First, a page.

The Winter Gardens
The Winter Gardens stands where Ventnor Parsonage used to be. The large stone Victorian Parsonage, built for the Vicar of St. Catherine’s Church stood in spacious gardens for almost a century.
The Parsonage was purchased by Ventnor Urban District Council in 1929 for £3,801 and was initially refurbished for public use. The ground floor rooms were converted for reading, games and music, and the upper floors as a refreshment area, while open air band concerts and dances were held on the lawns. A competition was run to find a suitable name which resulted in the winning name being the ‘Winter Gardens’.
With its existing theatres all showing signs of age, the authorities in Ventnor decided that it needed an up to the minute, cutting edge, new style theatre. The Parsonage had the most coveted site with views unsurpassed anywhere else on the island and thus it was chosen as the location for the new building. The project was not without opposition, with some local people reluctant to lose the lovely old Parsonage and its pretty gardens at the top of the cascade.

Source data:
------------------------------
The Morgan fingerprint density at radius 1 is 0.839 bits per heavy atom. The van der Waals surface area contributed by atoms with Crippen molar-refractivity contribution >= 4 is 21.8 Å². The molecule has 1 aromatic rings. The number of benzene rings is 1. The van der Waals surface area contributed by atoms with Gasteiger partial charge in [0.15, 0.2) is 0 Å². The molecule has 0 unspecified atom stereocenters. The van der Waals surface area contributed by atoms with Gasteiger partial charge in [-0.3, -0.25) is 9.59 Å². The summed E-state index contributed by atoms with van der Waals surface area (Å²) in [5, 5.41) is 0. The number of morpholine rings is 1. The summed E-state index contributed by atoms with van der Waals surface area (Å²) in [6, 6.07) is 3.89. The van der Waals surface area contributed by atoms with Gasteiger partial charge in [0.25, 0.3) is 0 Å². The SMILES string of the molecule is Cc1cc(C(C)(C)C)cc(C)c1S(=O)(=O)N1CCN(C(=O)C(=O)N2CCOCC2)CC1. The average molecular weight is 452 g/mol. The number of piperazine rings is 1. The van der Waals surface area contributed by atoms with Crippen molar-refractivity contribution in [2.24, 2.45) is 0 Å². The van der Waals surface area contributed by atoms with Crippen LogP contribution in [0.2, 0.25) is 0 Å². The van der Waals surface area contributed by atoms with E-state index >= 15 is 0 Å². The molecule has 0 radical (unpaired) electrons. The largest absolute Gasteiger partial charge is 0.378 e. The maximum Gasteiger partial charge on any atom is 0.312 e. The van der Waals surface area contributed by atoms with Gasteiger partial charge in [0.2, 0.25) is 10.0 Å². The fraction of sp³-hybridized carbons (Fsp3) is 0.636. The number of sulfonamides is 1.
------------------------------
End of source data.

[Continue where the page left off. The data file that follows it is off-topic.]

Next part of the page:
The old building was demolished in 1935 to make way for the new modern art deco building, the Winter Gardens Pavilion. The council appointed Mr A. Douglas Clare, who also designed Sandown pavilion, as its architect. Work proceeded rapidly over an eight month period and the concert hall, designed to accommodate 700 seated people, and up to 1,000 dancers on a beautiful sprung dance floor, was opened on the 17th August 1936. The rest of the building was not completed until the following Spring, costing a total of £19,400.